The biggest thing a Daddy can do for Mommy?? Tell her she is more beautiful today then she was the day youu met her. Keep her self esteem up .. its not an easy job but it is one that needs to be done. Baby Blues are something that could be worse.

And Good luck with your new family :D

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199 27

My daughter is almost 2.5. With her it was a learning experience for both of us. As my daughter would never nurse (I pumped for her instead) my hubby would usually change her diaper while I got the pump ready or the bottle (usually to save warming I would pump then feed when possible). At times he helped with simple chores (I had a c-section so I was not allowed to do things like vaccum) and would help make sure dinner was out for the next day and either I would pop something in the oven or he would as soon as he got home. We are currently trying for our 2nd and this time around we have discussed the need for him to help out a bit more so we both get some time with each child and some time as a family (plus I run an in home daycare so it will be busy). I am going to get some freezer meals done up, he will need to help clean up the house in the evening and he always does bath (then I do pjs).
My biggest tips:
- Don't do nothing ---when mom is ragged don't sit down with a much as she doesn't say it, she will want to mame you!
-Don't whine about how hard your day was (especially after she kept the baby so you could sleep) and that you had nothing to do at lunch...she was lucky to have eaten lunch!
-Do as much prep work with or for her the night before (like prep for dinner, for her lunch, help with some laundry, etc...)
-Try to handle things for the 20 minutes so she can take a shower. Even if baby screamed the whole time, don't tell her that. Yes, you will have to fake being cool as a cucumber, but it will make her feel better!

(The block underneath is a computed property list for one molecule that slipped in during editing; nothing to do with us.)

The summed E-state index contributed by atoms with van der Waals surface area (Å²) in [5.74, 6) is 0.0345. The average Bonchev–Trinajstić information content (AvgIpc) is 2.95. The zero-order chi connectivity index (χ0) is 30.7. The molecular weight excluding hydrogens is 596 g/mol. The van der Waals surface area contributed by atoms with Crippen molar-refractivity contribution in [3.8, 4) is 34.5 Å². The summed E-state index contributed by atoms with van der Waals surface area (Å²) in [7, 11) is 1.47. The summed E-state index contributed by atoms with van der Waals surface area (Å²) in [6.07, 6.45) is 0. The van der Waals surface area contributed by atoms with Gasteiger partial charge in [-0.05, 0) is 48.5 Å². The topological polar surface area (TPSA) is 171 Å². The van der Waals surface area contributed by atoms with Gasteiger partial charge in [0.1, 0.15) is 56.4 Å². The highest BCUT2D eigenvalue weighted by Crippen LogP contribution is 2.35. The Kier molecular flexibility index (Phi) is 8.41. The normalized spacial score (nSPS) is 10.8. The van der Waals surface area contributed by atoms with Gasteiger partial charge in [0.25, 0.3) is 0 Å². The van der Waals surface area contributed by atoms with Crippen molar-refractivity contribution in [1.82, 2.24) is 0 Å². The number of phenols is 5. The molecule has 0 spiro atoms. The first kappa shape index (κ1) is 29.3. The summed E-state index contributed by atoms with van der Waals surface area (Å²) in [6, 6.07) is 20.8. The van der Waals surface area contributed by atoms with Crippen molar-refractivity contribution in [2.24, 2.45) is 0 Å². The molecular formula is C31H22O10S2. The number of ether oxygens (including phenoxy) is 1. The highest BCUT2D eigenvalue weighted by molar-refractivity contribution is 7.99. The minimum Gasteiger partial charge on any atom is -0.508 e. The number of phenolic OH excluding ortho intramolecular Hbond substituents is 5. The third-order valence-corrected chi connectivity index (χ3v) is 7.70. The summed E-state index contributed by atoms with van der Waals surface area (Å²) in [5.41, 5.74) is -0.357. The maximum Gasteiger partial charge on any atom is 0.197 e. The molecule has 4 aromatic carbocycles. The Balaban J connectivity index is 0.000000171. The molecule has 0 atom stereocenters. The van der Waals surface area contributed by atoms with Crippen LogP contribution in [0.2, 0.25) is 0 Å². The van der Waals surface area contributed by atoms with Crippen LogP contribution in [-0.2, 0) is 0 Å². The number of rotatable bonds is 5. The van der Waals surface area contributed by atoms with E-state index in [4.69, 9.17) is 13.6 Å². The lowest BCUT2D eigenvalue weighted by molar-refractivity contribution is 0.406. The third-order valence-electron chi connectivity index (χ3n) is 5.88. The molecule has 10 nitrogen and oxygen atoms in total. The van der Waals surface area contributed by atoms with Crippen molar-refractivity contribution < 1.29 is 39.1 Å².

- Do something sweet your first week or two back to work so she knows you appreciate her. Even though she is likely a mess, the house is a disaster, etc... she is grasping the ropes of a new life to care for! A boquet of flowers, a nice card, even order takeout from her fav place and bring it home (hell even her favourite cofee).
-Ask what you can do and be sincere. Pay attention to what she does today and try to once in a while be a step ahead (just so she doesn't have to ask!).
-Lastly, when she is so tired in the evening, suggest her favourite movie and maybe a snuggle on the couch or a foot rub. Something romantic but no strings attached, keep the work on the couple just so its not missed!

3 9

My kids are a bit older, 19, 10 and 7, but or last was the worst when it came to dad helping out. Not that it was his fault, he was living two states away working. He was there when she was born and did not leave her side (even when they cleaned her after delivery and took her to the nursery to be checked out and shots and all) until he had to go back to work. We both felt bad that he couldn't be there with her to further bond, but when she was 2 months old, we moved to where he was and she is now a daddy's girl. He worked 16 hour days back then, but when he got up for work every morning, he would spend time with her for a little while before he brought her (with clean diaper and fresh bottle) in to me. She was usually asleep when he he got home, but that was when he spent time with the older kids.